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HINSDALE, Ill. (AP) — Educators in the Chicago suburbs say they’ve seen a dramatic increase in the number of students caught vaping on campus.

Teenagers use devices such as JUULs and e-cigarettes. The former is a slim, rectangular device that resembles a USB flash drive, and the latter looks like a highlighter marker, the Chicago Tribune reported.

Illinois law prohibits anyone 17 and younger from buying or possessing tobacco of any kind, and state lawmakers are considering a bill to raise the age to 21. The legal age for purchasing tobacco is 21 in more than a dozen cities across the state, including Chicago.

But local students still sneak vaping devices into backpacks, shirt sleeves and lockers.

School administrators worry that the new ways to get doses of nicotine are making the illegal habit more appealing to students and more difficult for teachers to catch.

“There’s a glory to this,” said Bill Walsh, principal at Hinsdale Central High School. “I don’t think students understand what the long-term effect is.”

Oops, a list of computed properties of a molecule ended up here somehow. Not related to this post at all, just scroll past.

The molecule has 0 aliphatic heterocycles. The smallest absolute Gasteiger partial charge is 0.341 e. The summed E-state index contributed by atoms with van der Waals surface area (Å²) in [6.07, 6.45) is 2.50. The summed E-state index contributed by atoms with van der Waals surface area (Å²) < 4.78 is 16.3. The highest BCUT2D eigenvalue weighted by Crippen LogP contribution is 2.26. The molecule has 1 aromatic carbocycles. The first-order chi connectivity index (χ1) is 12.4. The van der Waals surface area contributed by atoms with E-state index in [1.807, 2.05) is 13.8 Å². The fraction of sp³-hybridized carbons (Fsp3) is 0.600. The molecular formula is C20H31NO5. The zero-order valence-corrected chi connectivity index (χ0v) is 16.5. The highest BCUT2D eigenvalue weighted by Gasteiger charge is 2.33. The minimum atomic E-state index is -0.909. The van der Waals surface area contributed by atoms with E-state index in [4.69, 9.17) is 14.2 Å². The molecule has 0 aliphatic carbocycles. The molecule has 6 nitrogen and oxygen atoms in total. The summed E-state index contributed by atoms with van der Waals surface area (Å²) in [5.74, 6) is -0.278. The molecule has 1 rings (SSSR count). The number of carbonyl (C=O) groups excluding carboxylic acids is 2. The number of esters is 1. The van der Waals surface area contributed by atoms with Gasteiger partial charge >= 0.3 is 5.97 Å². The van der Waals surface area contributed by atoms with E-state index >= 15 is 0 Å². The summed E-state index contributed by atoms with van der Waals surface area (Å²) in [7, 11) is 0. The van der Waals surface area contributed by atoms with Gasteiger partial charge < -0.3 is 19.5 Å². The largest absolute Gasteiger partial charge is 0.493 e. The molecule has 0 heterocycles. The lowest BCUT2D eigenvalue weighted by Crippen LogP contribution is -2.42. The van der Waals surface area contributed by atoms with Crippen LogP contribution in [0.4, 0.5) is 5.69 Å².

Walsh said at least 30 vaping devices were confiscated last month, compared with less than a handful each year in previous years.

Campus supervisors at Naperville Central High School have been instructed to make frequent stops in bathrooms, where students are likely to use vaping devices. Dean of students Mike Stock said vaping devices can be difficult to detect because they leave behind fruit and candy scents, and can easily be tucked into a backpack or shirt sleeve.

Health experts convened by the National Academies of Sciences, Engineering and Medicine released a report last month showing that young people who start with e-cigarettes are more likely to transition to combustible cigarette use, which puts them at higher risk for addiction.


Information from: Chicago Tribune,